Five top-quality national crews will compete from 25 August to 7 September 2017 in a 1,000-nautic-mile offshore race from Kiel to St. Petersburg - via Copenhagen, Stockholm and Helsinki. Under the motto "Connecting Baltics through Sport", their high-tech Club Swan 50 yachts will retrace a route through the Baltic Sea that has been followed by sailors for centuries. Since the Middle Ages there has been a strong flow of maritime trade through the Baltic Sea, both materially and culturally, with an enthusiastic exchange of goods ranging from food to luxury items. Today the route of the Nord Stream Race follows the Nord Stream Pipeline, which gave the regatta its name. Nord Stream AG and Gazprom support the Nord Stream Race, which is organized each year by the prestigious Saint Petersburg Yacht Club.
Each of the cities on the Nord Stream route has its own history, its own character and its own unique language. But what connects and bonds each of these cities together is their strong maritime tradition. This heritage is preserved in the large yacht clubs, both old and new. Its members and their guests still experience the autumnal challenges of the Baltic Sea as did those adventurous traders of centuries past: the often stormy sea, sometimes unpredictable weather changes and the demand for detailed and expert navigational skills.
On a course that unites Kiel with St. Petersburg, five top teams start with equal chances
The five teams from Germany, Denmark, Sweden, Finland and Russia have qualified as winners of their National Sailing Leagues for the Nord Stream Race. Over the course of a long season they had to prove their sailing excellence on inland and coastal waters. Now they must leave behind their finely honed skills on the small, J/70 keelboats to learn the demands of the much larger and faster Club Swan 50. It will be a steep learning curve. Instead of short races lasting just a few minutes, they must prepare themselves for hours, days and nights of endless concentration. However, one thing the Club Swan 50s have in common with the J/70s is that the boats are pure one-design. There are no equipment advantages, because the boats are absolutely identical; All teams have equal opportunity to win. This is all about the sailors.
50ft Power Boat
The Club Swan 50 may be suitable for weekend cruising but she is also a wolf in sheep’s clothing. Winner of multiple Volvo Ocean Races, Argentinean designer Juan Kouyoumdjian has incorporated many of the lessons from the ocean-going Volvo Open 70 into this powerful 50-footer: twin rudders, a no-compromise bowsprit, a deck-stepped three-spreader carbon mast, and square-topped mainsail. At less than 8,400kg, these boats are stiff, light and naturally quick, but the crew will have to work hard and smart to get the very last tenth of a knot’s boatspeed out of the CS50. These young sailors will learn a lot during the course of this tough offshore race.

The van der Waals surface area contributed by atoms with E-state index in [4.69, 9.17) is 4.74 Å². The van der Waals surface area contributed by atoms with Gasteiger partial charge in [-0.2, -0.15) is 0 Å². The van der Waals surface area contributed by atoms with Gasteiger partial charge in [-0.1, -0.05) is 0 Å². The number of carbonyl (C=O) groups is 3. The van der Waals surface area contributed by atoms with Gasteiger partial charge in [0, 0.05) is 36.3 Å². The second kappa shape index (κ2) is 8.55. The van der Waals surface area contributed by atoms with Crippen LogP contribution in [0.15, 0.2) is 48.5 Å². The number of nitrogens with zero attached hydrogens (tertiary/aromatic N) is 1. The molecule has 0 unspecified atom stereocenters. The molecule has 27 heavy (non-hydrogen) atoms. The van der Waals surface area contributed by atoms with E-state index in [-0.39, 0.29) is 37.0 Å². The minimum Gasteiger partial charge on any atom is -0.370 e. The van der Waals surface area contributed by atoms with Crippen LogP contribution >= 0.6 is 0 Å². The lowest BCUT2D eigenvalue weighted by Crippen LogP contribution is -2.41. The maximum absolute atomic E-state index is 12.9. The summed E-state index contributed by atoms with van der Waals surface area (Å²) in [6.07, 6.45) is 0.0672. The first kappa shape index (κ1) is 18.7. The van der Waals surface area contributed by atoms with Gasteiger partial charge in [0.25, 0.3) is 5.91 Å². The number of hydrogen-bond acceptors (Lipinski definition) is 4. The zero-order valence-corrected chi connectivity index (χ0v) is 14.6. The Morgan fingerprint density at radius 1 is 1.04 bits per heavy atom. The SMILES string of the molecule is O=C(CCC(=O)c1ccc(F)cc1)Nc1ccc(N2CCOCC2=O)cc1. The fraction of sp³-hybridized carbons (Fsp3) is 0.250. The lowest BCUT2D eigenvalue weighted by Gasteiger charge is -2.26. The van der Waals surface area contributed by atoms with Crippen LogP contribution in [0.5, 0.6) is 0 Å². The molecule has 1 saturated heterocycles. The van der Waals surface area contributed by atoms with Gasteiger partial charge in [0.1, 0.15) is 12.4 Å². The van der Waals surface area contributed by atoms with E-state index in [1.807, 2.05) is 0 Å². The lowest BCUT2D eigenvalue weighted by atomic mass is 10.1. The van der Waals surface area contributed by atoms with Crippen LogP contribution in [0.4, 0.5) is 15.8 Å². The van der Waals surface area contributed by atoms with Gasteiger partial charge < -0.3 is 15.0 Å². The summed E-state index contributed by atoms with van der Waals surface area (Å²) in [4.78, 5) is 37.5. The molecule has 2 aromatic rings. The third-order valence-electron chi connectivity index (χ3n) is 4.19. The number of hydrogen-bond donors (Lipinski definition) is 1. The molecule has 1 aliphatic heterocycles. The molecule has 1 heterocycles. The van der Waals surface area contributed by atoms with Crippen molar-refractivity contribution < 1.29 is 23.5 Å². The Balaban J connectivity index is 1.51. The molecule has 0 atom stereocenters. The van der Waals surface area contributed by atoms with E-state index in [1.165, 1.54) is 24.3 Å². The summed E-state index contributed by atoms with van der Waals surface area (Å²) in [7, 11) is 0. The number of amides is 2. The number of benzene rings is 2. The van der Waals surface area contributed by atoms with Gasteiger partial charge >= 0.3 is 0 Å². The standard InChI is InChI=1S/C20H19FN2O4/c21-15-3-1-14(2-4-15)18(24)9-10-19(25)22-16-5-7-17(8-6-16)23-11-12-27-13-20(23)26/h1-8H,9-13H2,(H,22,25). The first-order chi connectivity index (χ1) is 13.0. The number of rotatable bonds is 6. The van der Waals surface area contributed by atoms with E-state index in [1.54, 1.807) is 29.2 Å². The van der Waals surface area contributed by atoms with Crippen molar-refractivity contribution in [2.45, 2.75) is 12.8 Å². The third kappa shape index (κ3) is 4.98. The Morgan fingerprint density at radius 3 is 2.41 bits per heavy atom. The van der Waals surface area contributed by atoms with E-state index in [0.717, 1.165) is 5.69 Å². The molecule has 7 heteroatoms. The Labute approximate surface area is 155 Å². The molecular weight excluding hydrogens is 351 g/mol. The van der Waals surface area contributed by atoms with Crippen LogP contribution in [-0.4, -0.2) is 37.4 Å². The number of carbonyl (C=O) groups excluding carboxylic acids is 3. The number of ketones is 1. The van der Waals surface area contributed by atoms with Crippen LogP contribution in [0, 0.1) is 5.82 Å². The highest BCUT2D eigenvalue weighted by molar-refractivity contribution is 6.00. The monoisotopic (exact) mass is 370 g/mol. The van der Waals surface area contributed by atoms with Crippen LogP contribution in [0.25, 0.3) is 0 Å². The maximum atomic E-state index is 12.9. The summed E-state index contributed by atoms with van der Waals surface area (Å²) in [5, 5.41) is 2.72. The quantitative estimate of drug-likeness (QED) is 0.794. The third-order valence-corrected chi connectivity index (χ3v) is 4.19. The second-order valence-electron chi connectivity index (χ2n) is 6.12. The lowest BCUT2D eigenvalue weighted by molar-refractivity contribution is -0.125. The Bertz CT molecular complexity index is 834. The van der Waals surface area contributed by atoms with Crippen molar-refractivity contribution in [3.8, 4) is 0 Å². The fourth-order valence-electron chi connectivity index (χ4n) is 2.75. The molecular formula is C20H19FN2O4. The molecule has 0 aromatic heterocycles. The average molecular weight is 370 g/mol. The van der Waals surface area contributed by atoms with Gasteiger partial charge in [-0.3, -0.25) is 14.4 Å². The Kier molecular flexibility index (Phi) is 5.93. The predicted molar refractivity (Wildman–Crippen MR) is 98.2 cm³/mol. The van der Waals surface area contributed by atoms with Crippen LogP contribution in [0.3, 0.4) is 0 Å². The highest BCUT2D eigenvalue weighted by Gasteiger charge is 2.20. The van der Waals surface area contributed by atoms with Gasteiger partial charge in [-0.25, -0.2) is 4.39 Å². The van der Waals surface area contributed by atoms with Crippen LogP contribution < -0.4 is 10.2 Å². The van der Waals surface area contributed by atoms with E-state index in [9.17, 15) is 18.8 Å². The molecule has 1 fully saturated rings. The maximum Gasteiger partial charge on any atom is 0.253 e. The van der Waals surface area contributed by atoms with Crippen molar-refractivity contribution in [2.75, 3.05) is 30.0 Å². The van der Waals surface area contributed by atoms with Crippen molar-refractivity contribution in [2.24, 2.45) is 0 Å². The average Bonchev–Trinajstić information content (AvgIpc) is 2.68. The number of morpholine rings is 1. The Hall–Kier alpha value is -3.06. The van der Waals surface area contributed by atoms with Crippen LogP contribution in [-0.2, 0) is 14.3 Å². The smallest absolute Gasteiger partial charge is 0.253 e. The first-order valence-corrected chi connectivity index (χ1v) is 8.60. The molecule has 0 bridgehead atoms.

Guest yacht clubs: royal splendour and proud citizenship
Tired from the challenging, long legs on deck of their fast but ever-demanding racing yachts, the sailors will recover in the luxury of the yacht clubs, the co-organisers of the Nord Stream Race. Their buildings and customs echo the great maritime tradition of the Baltic countries, whether with the opulent glamour and stylish furnishings of the Royal Swedish Yacht Club (Stockholm) or the modern architecture of the Royal Danish Yacht Club (Copenhagen) and the cultured simplicity of Helsingfors Segelklubb (Helsinki). The lavish and welcoming receptions for the sailors by these clubs couldn’t be in greater contrast to the hardships of life at sea, with freeze-dried food and rationed water. But the onshore hospitality is every much as part of the Baltic maritime tradition as those tougher moments at sea.
After the celebrations in Copenhagen, Stockholm and Helsinki the sportsmen will put away their blazers again and back into their hi-tech offshore sailing gear for the final stage to Russia. There, at St. Petersburg Yacht Club on the 7th of September, they will come together to applaud the crew that proved to be master of the Baltic Sea at the final prizegiving and gala dinner.
During the course of the event, the participating yacht clubs Norddeutscher Regatta Verein and Kiel Yacht Club (Kiel), Kongelig Dansk Yachtklub (Copenhagen), Kungliga Svenska Segelsälls-kapet (Stockholm) and Helsingfors Segelklub (Helsinki) invite the crews to a variety of cultural events. For the finish, the elite of European sailing will gather one final time for the closing ceremony at Saint Petersburg Yacht Club, one of the leading yacht clubs in Europe.